Levels of awareness in the dramatic figures and the audience 'willing suspension of disbelief ' (Samuel Taylor Coleridge, Biographia Literaria (1817), Chapter XIV) stories are often familiar (Greek drama, new productions, seeing something again)

'alienation effect' (A-effect, Verfremdungseffekt, Bertolt Brecht) dramatic irony: when the internal and external communication systems interfere with each other (e.g., superior awareness of audience) Aspects of a play: Plot imitation of life, of action + probability, credibility events are not dramatic in themselves

presenting the story: succession, concentration, segmentation, composition story- purely chronologically arranged succession of events & occurrences plot - already contains important structural elements, e.g., the presentation of time: order of scenes vs order of events in story fictional time vs actual performance time

Aspects of a play (continued) action - the intentionally chosen transition from one situation to the next event - condition for story are met, but not for action - no intention to change the situation character - types and individuals dialogue - dramatic speech situations Astonishment and suspense

stories as routine: kissing the frog, killing dragon *break the routine just established: Little Red Riding Hood (breaking routine on large scale: Shrek, Hoodwinked) *keep action onstage: messenger in Greek drama: the effect unity of plot, time and place (traced to Aristotle) 3 unities of action, time & place (French Neoclassical critics)

Shakespeare, Antony and Cleopatra ( Dr Johnson, 1765) Astonishment and suspense cont. *revolve around conflict otherwise you cancel story e.g., Hamlet's quest for truth and revenge must remain central NOTA BENE: Hitchcock: secret of suspense lay not in what is withheld from an audience but in what the audience thought it knew

Conflict opposition between a character and some other force - protagonist and antagonist (Othello-Iago) - protagonist and society (Moliere's Misanthrope) - protagonists and external forces, e.g., Fate in Sophocles' Oedipus Rex - opposition of forces within character (inner conflict) - opposition of ideas, values, ways of life, as objectified

in the conflicts Status sg characters DO: the status PLAYED vs social status difference in the status you play and you think you play (e.g., modesty as arrogance) see-saw principle: kings and their fools: raising your status = lowering the other person's status e.g.: CUSTOMER: 'Ere, there's a cockroach in the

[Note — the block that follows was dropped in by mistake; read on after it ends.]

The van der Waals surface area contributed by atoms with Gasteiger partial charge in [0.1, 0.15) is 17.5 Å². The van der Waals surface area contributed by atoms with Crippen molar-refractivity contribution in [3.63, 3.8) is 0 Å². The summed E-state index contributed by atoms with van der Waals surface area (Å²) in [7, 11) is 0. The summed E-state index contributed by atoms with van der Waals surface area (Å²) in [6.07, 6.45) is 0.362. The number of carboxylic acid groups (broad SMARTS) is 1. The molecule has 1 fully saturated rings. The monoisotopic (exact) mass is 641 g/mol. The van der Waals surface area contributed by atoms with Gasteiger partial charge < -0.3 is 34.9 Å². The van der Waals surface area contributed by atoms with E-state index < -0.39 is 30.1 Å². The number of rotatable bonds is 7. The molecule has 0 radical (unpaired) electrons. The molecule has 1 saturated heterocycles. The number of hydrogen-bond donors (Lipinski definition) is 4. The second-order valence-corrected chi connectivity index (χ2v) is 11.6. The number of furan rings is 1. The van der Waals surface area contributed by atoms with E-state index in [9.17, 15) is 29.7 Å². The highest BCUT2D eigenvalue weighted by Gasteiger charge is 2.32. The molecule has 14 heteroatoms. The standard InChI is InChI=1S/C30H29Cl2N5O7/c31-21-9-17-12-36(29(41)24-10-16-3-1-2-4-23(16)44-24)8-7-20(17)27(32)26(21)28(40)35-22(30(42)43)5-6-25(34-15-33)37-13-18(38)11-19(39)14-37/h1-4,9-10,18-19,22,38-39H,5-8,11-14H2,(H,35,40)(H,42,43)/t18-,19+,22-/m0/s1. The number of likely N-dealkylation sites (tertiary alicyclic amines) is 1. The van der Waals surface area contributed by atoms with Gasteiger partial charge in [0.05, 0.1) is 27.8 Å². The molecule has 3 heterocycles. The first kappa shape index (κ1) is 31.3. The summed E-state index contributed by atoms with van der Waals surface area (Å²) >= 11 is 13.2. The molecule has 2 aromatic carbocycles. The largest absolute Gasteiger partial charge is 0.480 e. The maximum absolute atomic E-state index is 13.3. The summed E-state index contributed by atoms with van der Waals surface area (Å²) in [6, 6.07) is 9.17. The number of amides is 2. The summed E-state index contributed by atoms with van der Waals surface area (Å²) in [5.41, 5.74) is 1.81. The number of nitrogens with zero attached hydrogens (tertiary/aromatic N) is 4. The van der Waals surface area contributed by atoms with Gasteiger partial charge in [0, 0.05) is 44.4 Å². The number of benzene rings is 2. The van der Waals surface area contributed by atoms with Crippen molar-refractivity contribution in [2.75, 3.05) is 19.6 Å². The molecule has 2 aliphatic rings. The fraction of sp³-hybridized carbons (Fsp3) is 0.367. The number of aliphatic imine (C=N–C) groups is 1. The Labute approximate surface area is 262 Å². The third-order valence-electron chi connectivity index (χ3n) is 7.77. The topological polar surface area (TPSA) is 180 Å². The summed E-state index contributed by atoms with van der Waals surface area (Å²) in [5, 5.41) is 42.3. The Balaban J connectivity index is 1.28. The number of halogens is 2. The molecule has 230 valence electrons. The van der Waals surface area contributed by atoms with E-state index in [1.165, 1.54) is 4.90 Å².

loo! BARMAID: Well you'll have to wait till he's finished, won't you? Status in comedy and tragedy COMEDY: when character is losing status, if we do not have sympathy with him/her TRAGEDY: see-saw principle: the ousting of a high-status animal from the pack

(persons to be executed: make a 'good end', i.e., play high status) Tragedy and comedy ideas about genre often made to conform with social ideas: tragedy: concerned with kings & princes seen as fit entertainment for kings & princes (who are capable of suffering it in life, who

have further to fall than other man, which will affect many others) => significant tragic action comedy: even the harshest misfortunes of commoners Roots of drama preservation of pagan rites, prehistoric vegetation rituals England: sword dances, mummers' plays

(Christmastide) Greek tragedy: from rites associated with death comedy: from celebration of fertility Playing tragedy special high-status style in English for playing tragedy: no fast movements, no fidgeting, nothing

trivial or repetitive; vs 'normal consciousness' (tensing muscles, shifting position, scratching, sighing, yawning see audiences when 'the spell is broken') Status games SPACE - status is territorial: man on a bench beach scenes - view master-servant scenes: place belongs to master PLAY - displays and reverses the status between

the characters; - status transactions in conflict